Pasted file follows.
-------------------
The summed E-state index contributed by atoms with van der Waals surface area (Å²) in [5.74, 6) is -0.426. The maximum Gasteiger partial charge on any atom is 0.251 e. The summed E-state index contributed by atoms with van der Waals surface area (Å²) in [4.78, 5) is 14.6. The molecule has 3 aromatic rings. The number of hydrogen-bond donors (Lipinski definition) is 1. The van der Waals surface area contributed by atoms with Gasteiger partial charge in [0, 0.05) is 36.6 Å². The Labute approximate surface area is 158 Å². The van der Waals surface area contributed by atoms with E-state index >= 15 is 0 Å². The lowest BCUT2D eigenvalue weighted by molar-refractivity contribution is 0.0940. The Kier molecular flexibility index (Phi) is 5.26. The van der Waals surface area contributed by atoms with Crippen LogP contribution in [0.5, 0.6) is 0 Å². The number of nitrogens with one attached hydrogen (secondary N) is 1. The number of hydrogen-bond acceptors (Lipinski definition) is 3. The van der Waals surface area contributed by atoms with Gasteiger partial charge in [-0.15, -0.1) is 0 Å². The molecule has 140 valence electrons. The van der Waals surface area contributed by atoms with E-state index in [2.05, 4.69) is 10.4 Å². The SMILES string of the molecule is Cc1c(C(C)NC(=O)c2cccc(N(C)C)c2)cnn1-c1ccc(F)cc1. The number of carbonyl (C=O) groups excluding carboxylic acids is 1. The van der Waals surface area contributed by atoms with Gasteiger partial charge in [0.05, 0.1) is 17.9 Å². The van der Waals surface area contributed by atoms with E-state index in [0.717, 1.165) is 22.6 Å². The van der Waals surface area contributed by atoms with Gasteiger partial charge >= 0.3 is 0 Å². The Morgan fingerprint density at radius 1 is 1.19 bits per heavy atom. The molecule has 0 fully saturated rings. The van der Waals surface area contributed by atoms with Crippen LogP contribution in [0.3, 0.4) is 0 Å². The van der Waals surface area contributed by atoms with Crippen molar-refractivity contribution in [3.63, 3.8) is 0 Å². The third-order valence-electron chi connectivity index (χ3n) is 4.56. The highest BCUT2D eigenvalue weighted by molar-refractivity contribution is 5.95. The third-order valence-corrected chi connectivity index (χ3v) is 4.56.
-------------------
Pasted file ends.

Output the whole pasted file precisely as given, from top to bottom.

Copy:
The summed E-state index contributed by atoms with van der Waals surface area (Å²) in [5.74, 6) is -0.426. The maximum Gasteiger partial charge on any atom is 0.251 e. The summed E-state index contributed by atoms with van der Waals surface area (Å²) in [4.78, 5) is 14.6. The molecule has 3 aromatic rings. The number of hydrogen-bond donors (Lipinski definition) is 1. The van der Waals surface area contributed by atoms with Gasteiger partial charge in [0, 0.05) is 36.6 Å². The Labute approximate surface area is 158 Å². The van der Waals surface area contributed by atoms with E-state index >= 15 is 0 Å². The lowest BCUT2D eigenvalue weighted by molar-refractivity contribution is 0.0940. The Kier molecular flexibility index (Phi) is 5.26. The van der Waals surface area contributed by atoms with Crippen LogP contribution in [0.5, 0.6) is 0 Å². The number of nitrogens with one attached hydrogen (secondary N) is 1. The number of hydrogen-bond acceptors (Lipinski definition) is 3. The van der Waals surface area contributed by atoms with Gasteiger partial charge in [-0.15, -0.1) is 0 Å². The molecule has 140 valence electrons. The van der Waals surface area contributed by atoms with E-state index in [2.05, 4.69) is 10.4 Å². The SMILES string of the molecule is Cc1c(C(C)NC(=O)c2cccc(N(C)C)c2)cnn1-c1ccc(F)cc1. The number of carbonyl (C=O) groups excluding carboxylic acids is 1. The van der Waals surface area contributed by atoms with Gasteiger partial charge in [0.05, 0.1) is 17.9 Å². The van der Waals surface area contributed by atoms with E-state index in [0.717, 1.165) is 22.6 Å². The van der Waals surface area contributed by atoms with Gasteiger partial charge >= 0.3 is 0 Å². The Morgan fingerprint density at radius 1 is 1.19 bits per heavy atom. The molecule has 0 fully saturated rings. The van der Waals surface area contributed by atoms with Crippen LogP contribution in [0.3, 0.4) is 0 Å². The van der Waals surface area contributed by atoms with Crippen molar-refractivity contribution in [3.63, 3.8) is 0 Å². The third-order valence-electron chi connectivity index (χ3n) is 4.56. The highest BCUT2D eigenvalue weighted by molar-refractivity contribution is 5.95. The third-order valence-corrected chi connectivity index (χ3v) is 4.56.